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    Given the evidence it is hard to convincingly say that our nation was founded to be an expressly and exclusively Christian nation. While Christianity informed our founding it wasn't the reason for it.

    We believe the combination of Christianity and nationalism is a dangerous thing and will not allow a flag, pledging, anthems, or such focused on exalting the state to be sung in our worship gatherings. Too much destruction of humanity has been perpetrated under the guise that it was making poeple more holy.

    I'm not too patriotic, we live in a global community and while I'm
    thankful for our heritage and successes as a nation I don't believe God has blessed us anymore than another nation. Too often we confuse material/economic success with Gods exclusive blessing.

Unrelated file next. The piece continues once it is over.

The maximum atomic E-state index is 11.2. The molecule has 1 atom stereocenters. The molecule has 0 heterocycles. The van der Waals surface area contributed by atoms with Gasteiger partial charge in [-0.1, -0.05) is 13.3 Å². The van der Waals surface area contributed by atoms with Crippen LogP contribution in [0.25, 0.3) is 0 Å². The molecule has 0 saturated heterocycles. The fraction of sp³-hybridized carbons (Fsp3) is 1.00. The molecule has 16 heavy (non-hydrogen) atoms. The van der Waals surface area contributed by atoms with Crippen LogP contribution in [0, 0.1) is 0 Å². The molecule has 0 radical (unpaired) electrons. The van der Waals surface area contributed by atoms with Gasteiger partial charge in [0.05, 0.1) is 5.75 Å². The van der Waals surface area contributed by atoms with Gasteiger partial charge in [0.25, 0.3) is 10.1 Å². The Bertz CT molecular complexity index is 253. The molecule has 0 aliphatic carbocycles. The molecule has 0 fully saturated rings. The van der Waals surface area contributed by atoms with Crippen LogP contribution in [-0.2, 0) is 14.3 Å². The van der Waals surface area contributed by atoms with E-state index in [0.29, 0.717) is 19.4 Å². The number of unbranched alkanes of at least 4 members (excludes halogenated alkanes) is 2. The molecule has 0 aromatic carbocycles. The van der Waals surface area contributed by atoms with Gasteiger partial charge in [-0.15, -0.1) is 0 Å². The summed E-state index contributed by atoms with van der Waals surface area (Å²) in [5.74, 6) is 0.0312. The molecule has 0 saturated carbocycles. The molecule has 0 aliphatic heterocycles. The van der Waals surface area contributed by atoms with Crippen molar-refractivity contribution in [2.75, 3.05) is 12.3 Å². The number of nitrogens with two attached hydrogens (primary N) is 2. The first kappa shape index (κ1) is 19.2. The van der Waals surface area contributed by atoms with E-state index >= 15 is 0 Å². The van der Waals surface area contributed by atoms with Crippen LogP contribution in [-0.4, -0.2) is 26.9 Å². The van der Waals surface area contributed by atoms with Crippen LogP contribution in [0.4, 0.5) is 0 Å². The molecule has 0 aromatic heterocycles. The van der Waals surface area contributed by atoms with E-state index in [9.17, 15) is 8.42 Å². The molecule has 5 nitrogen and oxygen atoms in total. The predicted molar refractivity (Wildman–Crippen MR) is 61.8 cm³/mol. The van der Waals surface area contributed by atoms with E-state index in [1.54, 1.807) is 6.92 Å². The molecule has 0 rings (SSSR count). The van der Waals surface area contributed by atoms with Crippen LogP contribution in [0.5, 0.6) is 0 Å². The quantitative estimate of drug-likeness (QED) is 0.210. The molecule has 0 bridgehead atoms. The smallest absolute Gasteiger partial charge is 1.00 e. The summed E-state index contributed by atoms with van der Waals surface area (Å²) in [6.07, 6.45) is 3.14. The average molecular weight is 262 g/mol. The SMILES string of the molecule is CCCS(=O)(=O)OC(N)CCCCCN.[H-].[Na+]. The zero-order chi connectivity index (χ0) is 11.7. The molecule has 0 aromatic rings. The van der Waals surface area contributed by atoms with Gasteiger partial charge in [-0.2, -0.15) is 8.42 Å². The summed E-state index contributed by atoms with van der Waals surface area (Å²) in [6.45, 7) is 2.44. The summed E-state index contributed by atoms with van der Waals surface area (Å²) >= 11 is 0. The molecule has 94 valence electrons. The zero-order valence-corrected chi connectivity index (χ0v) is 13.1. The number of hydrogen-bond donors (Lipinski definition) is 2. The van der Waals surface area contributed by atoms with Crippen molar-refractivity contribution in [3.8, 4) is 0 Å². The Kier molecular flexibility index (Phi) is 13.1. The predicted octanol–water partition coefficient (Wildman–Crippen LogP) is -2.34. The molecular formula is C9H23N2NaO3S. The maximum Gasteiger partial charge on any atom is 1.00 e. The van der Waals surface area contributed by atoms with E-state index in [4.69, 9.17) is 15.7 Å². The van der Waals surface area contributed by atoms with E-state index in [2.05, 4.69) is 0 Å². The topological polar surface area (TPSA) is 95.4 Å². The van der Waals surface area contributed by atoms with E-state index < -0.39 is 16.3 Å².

Therefore I rather agree with the OP and think that such decisions should give us pause. We wouldn't want to usher in a new era of babylonian capativity for the church.
     
  17. blackbird

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    I heard the late, great Dr. Adrian Rogers say

    "If the Lord Jesus Christ lived in downtown Moscow---I'd be making plans to move there myself"

    I'm telling ya----if we here in the USA were half as patriotic about New Jerusalem as we are of what comes out of Washington, DC . . .
     
  18. NaasPreacher (C4K)

    NaasPreacher (C4K)
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    For an idea of the kind of socialist he was find a copy of his brother's book - 'Looking Backward'
     
  19. HankD

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    I guess I am just an old-fashion God-family-country kind of guy.

    I am amazed at some of these posts.

    But, being a retired veteran, I guess I should now just do my "new" patriotic duty and die and get out of the way of the "fundamentally changed" nation being evolved by the globally-minded.

    God bless America. He has and He will.

    My old-fashion opinion of course.

    HankD
     
  20. AresMan